Just as smoking isn’t the only risk factor for lung cancer, neither is exposure to violent media the only risk factor for aggressive and violent behavior.  However, one cigarette can make a child sick and many cigarettes can induce a craving for more. Similarly, a single exposure to violent content may frighten or upset a child, but “… repeated exposure reduces these effects … and leaves a person craving more.”

Questions and Answers

Audience Question (David Bickham): We heard earlier about differential susceptibility to media violence. Are there characteristics that reduce an individual’s susceptibility to media violence harm?

Answer: Yes. Just as some people are more susceptible to the harmful effects of smoking, some people are more susceptible to the harmful effects of violent media exposure. That is one factor we can target. The problem is kids think video game or movie characters are really cool, however, these characters are also often violent. This is a good candidate to examine.

Audience Question: Gaming, and violent media exposure generally, are sedentary activities. Could aggressive behaviors and cognitions can be mitigated by exercise?

Answer: There is research on exercise and anger that suggested that the opposite is probably true. Exercise induces arousal. Adding that effect to the arousing effect of violent media would amplify, rather than mitigate, them.

Audience Question: Do different types of character representations (real people vs. caricatures vs. avatars) have different effects?

Answer: The more realistic the violence, the larger the effect. However, before age 7 or 8, children struggle to understand both differences between real and make-believe and the motivations informing aggressive behaviors. This rebuts some parents’ belief that their children are unlikely to be influenced by cartoon violence. One meta-analysis suggests that the growing link between violent media and aggressive behavior may reflect the increasing graphic, realistic violence depicted in video games.

Audience Question (Jim Griffin, PhD): Only 25% of parents are aware that television sets still contain 1990s-era V-chips, and only 25% of those aware of the chips make use of them to regulate their children’s media access. What are your thoughts on the fact that action was taken on this public health issue and then failed to generate public follow-up?

Answer: Ratings are “like a double-edged sword.” “For parents, they provide information about what media to avoid for their children, but for children they’re like magnets.”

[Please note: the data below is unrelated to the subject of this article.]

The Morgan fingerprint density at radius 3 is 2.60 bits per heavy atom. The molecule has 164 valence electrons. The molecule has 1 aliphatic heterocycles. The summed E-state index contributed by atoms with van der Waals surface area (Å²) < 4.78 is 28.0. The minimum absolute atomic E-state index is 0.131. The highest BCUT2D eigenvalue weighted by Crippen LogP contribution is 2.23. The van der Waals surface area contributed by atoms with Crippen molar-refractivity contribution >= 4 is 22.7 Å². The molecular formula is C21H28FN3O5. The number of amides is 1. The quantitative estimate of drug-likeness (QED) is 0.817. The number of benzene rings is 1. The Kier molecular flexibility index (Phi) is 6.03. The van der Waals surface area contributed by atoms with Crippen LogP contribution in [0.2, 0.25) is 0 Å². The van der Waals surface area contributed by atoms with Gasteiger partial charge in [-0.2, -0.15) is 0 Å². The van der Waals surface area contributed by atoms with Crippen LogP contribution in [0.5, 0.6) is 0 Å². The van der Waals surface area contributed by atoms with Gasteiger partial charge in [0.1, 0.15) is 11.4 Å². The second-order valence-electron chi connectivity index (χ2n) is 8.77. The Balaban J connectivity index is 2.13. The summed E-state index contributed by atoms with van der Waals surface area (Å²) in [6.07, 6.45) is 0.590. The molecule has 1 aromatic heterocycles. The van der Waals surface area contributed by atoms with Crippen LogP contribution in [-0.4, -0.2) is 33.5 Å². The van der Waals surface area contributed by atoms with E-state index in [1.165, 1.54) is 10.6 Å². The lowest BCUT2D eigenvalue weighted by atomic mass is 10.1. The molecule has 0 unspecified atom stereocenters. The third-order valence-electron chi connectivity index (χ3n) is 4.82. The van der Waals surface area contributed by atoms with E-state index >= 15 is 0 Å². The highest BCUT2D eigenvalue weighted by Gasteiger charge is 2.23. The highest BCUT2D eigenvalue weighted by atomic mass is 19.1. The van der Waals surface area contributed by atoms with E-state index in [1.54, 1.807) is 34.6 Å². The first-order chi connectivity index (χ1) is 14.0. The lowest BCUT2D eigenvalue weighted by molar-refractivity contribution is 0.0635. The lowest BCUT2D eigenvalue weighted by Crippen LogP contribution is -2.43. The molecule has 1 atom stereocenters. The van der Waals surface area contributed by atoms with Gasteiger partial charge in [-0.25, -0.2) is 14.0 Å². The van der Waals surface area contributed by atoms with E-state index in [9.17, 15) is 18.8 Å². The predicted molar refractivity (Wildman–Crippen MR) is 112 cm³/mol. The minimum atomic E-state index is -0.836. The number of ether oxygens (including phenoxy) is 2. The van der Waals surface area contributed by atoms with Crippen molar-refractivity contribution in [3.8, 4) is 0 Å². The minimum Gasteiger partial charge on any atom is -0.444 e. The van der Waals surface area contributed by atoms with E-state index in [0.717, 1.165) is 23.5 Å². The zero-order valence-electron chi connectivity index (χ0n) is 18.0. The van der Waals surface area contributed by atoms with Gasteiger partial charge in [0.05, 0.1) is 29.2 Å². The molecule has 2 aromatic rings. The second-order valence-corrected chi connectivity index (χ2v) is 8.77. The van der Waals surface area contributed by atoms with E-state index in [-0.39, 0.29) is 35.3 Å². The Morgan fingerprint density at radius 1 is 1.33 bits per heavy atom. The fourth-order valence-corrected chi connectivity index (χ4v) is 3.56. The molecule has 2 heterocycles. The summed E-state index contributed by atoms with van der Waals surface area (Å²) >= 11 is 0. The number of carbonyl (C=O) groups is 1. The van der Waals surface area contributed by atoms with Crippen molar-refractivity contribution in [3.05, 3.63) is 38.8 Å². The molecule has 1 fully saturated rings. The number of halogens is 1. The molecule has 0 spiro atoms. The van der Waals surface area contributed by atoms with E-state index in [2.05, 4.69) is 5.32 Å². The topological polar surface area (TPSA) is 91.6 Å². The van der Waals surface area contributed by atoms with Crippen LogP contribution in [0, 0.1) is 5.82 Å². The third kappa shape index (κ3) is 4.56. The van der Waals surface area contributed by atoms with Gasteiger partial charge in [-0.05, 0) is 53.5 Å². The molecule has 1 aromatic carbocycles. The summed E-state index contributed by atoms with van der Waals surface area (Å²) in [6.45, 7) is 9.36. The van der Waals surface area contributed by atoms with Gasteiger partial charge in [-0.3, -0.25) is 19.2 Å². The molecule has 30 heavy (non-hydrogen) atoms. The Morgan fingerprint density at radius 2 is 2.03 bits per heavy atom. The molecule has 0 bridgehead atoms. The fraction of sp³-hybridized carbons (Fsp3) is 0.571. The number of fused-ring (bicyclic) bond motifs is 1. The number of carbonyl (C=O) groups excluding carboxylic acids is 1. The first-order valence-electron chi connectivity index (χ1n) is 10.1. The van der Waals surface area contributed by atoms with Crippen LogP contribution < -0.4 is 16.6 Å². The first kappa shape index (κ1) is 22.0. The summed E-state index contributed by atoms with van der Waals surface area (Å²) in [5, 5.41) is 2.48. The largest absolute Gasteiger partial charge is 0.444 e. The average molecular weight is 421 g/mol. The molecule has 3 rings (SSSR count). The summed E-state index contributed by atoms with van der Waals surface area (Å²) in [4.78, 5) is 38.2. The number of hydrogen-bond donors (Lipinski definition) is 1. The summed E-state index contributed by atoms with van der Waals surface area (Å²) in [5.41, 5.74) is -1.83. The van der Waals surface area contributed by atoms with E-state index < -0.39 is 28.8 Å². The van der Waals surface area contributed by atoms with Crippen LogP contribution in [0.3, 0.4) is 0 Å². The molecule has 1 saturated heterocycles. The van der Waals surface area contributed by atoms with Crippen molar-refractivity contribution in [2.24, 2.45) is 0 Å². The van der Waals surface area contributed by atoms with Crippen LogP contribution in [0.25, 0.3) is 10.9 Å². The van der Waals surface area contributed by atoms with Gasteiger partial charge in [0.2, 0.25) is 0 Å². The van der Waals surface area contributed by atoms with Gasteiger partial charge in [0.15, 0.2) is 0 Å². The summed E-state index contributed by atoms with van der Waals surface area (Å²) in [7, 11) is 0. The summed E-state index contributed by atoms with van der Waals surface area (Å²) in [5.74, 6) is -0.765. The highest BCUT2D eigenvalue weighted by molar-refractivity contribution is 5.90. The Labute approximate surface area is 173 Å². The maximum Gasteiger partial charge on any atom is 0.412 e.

Audience Question: Public knowledge of cigarettes’ risks did not make them disappear, and the kids’ appetite for violent media and Hollywood’s willingness to produce such content aren’t likely to disappear either. So where does that leave us?

Answer: Media literacy programs that help people be better consumers of media are important. Parents that talk with their children about media violence help. It can be detrimental if a parent and child coview media violence and the parent does not object. This misleads the child into believing that what they are seeing is acceptable. Parental participation in children’s media consumption creates teachable moments. In addition to teaching their children how to make wise media choices, and how to distinguish between antisocial or unhealthy behaviors on screen and healthy behaviors in real life, parents also need to constrain children’s media options wisely. “Parents need to think of media as a diet. And you don’t feed your kids junk food and you don’t feed your kids junk media. Try to help them have a healthy media diet.”

Audience Question (Pamela Hurst-Della Pietra, DO): Are any countries doing a particularly good job of handling this issue? Why is the proliferation of this content not making everybody more aggressive?

Answer: Parents really need to monitor their children’s media exposure. Another concerning question to address is, what do players think about women when all the women in video games are sexualized?

Audience Question (Charles Czeisler, PhD, MD): Is Common Sense Media still tracking the amount of time that children are spending on media each day?

Answer: The Netherlands are a leader in media ratings. Media are rated by child developed experts (rather by industry). Appropriate ages and risky content are clearly marked on all labels, and the labelling system is consistent across all media (TV, film, books, video games). The US system is extremely confusing by comparison. Regarding the second question, some people are susceptible to the influence of violent media more than others, but no one is immune.

Session Materials